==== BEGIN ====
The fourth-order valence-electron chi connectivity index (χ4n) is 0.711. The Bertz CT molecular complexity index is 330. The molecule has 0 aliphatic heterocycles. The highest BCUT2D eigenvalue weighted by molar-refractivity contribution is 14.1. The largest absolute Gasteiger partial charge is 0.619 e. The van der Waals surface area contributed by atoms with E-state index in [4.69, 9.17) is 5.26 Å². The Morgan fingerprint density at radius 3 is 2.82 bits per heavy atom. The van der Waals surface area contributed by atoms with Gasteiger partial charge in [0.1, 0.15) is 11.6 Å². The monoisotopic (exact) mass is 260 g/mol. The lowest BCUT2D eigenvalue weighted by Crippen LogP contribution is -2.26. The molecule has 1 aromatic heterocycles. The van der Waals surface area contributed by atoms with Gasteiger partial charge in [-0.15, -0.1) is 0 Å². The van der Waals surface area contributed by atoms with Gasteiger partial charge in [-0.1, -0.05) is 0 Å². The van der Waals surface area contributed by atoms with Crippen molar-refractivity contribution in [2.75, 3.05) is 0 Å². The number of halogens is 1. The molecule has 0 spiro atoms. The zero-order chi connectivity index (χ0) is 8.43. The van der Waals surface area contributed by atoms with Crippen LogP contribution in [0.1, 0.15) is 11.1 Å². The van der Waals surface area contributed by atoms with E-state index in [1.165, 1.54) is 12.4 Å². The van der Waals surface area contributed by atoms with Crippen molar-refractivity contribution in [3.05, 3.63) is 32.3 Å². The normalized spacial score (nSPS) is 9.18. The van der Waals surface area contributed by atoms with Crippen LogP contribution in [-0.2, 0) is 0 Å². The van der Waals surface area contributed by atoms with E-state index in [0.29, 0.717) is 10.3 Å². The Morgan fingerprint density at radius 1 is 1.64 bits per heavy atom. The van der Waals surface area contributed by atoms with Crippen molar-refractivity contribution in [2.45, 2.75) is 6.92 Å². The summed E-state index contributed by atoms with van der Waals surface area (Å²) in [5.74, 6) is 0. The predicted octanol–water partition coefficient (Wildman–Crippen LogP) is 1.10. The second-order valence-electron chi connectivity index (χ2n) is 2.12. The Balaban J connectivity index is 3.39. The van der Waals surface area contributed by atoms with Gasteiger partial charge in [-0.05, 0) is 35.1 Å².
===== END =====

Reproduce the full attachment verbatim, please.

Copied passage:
The fourth-order valence-electron chi connectivity index (χ4n) is 0.711. The Bertz CT molecular complexity index is 330. The molecule has 0 aliphatic heterocycles. The highest BCUT2D eigenvalue weighted by molar-refractivity contribution is 14.1. The largest absolute Gasteiger partial charge is 0.619 e. The van der Waals surface area contributed by atoms with E-state index in [4.69, 9.17) is 5.26 Å². The Morgan fingerprint density at radius 3 is 2.82 bits per heavy atom. The van der Waals surface area contributed by atoms with Gasteiger partial charge in [0.1, 0.15) is 11.6 Å². The monoisotopic (exact) mass is 260 g/mol. The lowest BCUT2D eigenvalue weighted by Crippen LogP contribution is -2.26. The molecule has 1 aromatic heterocycles. The van der Waals surface area contributed by atoms with Gasteiger partial charge in [-0.15, -0.1) is 0 Å². The van der Waals surface area contributed by atoms with Gasteiger partial charge in [-0.1, -0.05) is 0 Å². The van der Waals surface area contributed by atoms with Crippen molar-refractivity contribution in [2.75, 3.05) is 0 Å². The number of halogens is 1. The molecule has 0 spiro atoms. The zero-order chi connectivity index (χ0) is 8.43. The van der Waals surface area contributed by atoms with Crippen LogP contribution in [0.1, 0.15) is 11.1 Å². The van der Waals surface area contributed by atoms with E-state index in [1.165, 1.54) is 12.4 Å². The van der Waals surface area contributed by atoms with Crippen molar-refractivity contribution in [3.05, 3.63) is 32.3 Å². The normalized spacial score (nSPS) is 9.18. The van der Waals surface area contributed by atoms with Crippen LogP contribution in [-0.2, 0) is 0 Å². The van der Waals surface area contributed by atoms with E-state index in [0.29, 0.717) is 10.3 Å². The Morgan fingerprint density at radius 1 is 1.64 bits per heavy atom. The van der Waals surface area contributed by atoms with Crippen molar-refractivity contribution in [2.45, 2.75) is 6.92 Å². The summed E-state index contributed by atoms with van der Waals surface area (Å²) in [5.74, 6) is 0. The predicted octanol–water partition coefficient (Wildman–Crippen LogP) is 1.10. The second-order valence-electron chi connectivity index (χ2n) is 2.12. The Balaban J connectivity index is 3.39. The van der Waals surface area contributed by atoms with Gasteiger partial charge in [-0.05, 0) is 35.1 Å².